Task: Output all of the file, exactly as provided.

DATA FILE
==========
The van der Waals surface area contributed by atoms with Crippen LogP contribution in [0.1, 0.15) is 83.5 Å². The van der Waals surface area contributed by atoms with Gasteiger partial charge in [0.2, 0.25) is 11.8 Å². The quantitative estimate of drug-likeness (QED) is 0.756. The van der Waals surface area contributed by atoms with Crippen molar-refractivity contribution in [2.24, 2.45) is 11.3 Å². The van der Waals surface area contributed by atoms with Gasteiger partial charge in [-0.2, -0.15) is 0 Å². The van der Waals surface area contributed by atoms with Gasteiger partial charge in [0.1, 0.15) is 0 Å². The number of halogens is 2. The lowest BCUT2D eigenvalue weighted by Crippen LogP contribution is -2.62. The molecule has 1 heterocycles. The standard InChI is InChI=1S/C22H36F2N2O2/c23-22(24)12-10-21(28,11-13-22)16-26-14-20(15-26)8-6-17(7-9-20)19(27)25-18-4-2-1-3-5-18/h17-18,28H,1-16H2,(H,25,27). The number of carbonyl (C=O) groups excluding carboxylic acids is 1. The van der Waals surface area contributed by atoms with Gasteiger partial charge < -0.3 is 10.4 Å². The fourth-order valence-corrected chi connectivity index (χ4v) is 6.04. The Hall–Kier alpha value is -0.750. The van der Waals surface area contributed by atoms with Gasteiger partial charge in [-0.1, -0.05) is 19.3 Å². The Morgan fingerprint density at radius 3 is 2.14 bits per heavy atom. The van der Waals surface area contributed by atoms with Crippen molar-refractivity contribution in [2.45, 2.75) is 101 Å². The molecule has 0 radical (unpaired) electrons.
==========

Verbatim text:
The van der Waals surface area contributed by atoms with Crippen LogP contribution in [0.1, 0.15) is 83.5 Å². The van der Waals surface area contributed by atoms with Gasteiger partial charge in [0.2, 0.25) is 11.8 Å². The quantitative estimate of drug-likeness (QED) is 0.756. The van der Waals surface area contributed by atoms with Crippen molar-refractivity contribution in [2.24, 2.45) is 11.3 Å². The van der Waals surface area contributed by atoms with Gasteiger partial charge in [-0.2, -0.15) is 0 Å². The van der Waals surface area contributed by atoms with Gasteiger partial charge in [0.1, 0.15) is 0 Å². The number of halogens is 2. The lowest BCUT2D eigenvalue weighted by Crippen LogP contribution is -2.62. The molecule has 1 heterocycles. The standard InChI is InChI=1S/C22H36F2N2O2/c23-22(24)12-10-21(28,11-13-22)16-26-14-20(15-26)8-6-17(7-9-20)19(27)25-18-4-2-1-3-5-18/h17-18,28H,1-16H2,(H,25,27). The number of carbonyl (C=O) groups excluding carboxylic acids is 1. The van der Waals surface area contributed by atoms with Gasteiger partial charge < -0.3 is 10.4 Å². The fourth-order valence-corrected chi connectivity index (χ4v) is 6.04. The Hall–Kier alpha value is -0.750. The van der Waals surface area contributed by atoms with Gasteiger partial charge in [-0.1, -0.05) is 19.3 Å². The Morgan fingerprint density at radius 3 is 2.14 bits per heavy atom. The van der Waals surface area contributed by atoms with Crippen molar-refractivity contribution in [2.45, 2.75) is 101 Å². The molecule has 0 radical (unpaired) electrons.